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trandolapril 2 mg tablet generic mavik

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Trandolapril is used alone or in combination with drugs from other classes of antihypertensive agents in the management of hypertension. Trandolapril also is used to reduce the risk of mortality (mainly cardiovascular mortality) as well as to reduce the risk of heart failure-associated hospitalization following myocardial infarction (MI) in hemodynamically stable patients who have evidence of left ventricular systolic dysfunction (identified by wall motion abnormalities) or who demonstrated clinical signs of heart failure within a few days following acute MI.

Because captopril, another angiotensin-converting enzyme (ACE) inhibitor, may cause serious adverse effects (e.g., neutropenia, agranulocytosis), particularly in patients with renal impairment (especially those with collagen vascular disease) or in patients receiving immunosuppressive therapy, the possibility that similar adverse effects may occur with trandolapril should be considered since current evidence is insufficient to rule out such risk.


Trandolapril is used alone or in combination with drugs from other classes of antihypertensive agents in the management of hypertension. ACE inhibitors are considered one of several preferred antihypertensive drugs for the initial management of hypertension; other options include angiotensin II receptor antagonists, calcium-channel blockers, and thiazide diuretics. While there may be individual differences with respect to specific outcomes, these antihypertensive drug classes all produce comparable effects on overall mortality and cardiovascular, cerebrovascular, and renal outcomes. ACE inhibitors may be particularly useful in the management of hypertension in patients with certain coexisting conditions such as heart failure, ischemic heart disease, diabetes mellitus, chronic kidney disease, or cerebrovascular disease or following MI. (See Uses: Hypertension in and in )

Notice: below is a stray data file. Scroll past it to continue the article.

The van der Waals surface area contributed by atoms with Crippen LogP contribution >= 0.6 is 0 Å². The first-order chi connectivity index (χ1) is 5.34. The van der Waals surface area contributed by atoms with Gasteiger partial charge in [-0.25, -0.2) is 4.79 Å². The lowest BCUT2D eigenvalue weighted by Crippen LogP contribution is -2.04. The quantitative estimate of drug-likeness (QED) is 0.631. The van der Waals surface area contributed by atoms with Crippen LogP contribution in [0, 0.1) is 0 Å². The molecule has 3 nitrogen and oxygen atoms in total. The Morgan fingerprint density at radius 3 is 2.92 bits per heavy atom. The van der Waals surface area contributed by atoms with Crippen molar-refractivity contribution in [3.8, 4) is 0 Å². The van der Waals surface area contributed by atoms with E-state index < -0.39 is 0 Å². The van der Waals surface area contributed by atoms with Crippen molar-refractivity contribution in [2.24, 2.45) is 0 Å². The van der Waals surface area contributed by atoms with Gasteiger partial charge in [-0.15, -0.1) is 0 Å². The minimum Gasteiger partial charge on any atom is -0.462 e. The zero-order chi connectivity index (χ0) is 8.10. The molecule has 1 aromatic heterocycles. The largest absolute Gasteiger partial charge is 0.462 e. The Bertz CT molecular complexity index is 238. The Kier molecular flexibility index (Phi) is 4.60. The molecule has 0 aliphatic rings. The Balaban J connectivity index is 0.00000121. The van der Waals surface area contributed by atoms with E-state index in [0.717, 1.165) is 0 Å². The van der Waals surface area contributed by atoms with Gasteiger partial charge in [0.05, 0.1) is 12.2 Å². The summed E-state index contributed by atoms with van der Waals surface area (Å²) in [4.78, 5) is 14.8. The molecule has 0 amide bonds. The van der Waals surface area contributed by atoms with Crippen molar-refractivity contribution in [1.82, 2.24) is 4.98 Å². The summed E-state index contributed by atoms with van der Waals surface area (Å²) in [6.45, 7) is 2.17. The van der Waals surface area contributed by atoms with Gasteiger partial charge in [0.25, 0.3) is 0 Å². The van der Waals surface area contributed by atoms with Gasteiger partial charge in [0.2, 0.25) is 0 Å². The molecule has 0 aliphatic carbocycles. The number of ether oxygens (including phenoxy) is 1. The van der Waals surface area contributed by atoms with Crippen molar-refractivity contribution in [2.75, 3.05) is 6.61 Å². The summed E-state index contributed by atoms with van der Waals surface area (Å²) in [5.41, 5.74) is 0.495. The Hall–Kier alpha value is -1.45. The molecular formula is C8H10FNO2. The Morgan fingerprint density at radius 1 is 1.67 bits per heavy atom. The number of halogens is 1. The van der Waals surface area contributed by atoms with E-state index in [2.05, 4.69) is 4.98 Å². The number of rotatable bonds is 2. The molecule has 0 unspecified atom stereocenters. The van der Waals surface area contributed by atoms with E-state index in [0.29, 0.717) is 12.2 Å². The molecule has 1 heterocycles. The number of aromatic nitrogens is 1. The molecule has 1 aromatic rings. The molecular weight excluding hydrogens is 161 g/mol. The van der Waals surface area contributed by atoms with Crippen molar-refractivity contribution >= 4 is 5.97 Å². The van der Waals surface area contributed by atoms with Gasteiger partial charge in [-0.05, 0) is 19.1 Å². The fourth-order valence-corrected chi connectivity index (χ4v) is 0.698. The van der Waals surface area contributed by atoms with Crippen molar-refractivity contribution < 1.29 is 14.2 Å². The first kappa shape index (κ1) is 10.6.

In general, black hypertensive patients tend to respond better to monotherapy with thiazide diuretics or calcium-channel blockers than to monotherapy with ACE inhibitors. Although ACE inhibitors have lowered blood pressure in all races studied, monotherapy with these agents has produced a smaller reduction in blood pressure in black hypertensive patients, a population associated with low-renin hypertension; however, this population difference in response does not appear to occur during combined therapy with an ACE inhibitor and a thiazide diuretic or calcium-channel blocker. In addition, ACE inhibitors appear to produce a higher incidence of angioedema in black patients than in other races studied. (See Race under Hypertension: Other Special Considerations for Antihypertensive Therapy, in Uses in and in )

In controlled clinical trials, verapamil in fixed combination with trandolapril (2 or 4 mg trandolapril and 180 or 240 mg verapamil, respectively) administered once daily decreased placebo-corrected seated systolic blood pressure by about 7-12 mm Hg and diastolic blood pressure by about 6-8 mm Hg 24 hours after dosing. Blood pressure reductions were greater with fixed combination of 240 mg of verapamil and 4 mg of trandolapril than with either drug alone. Efficacy was not affected by age or gender, and antihypertensive effects have continued during long-term therapy (i.e., at least 1 year).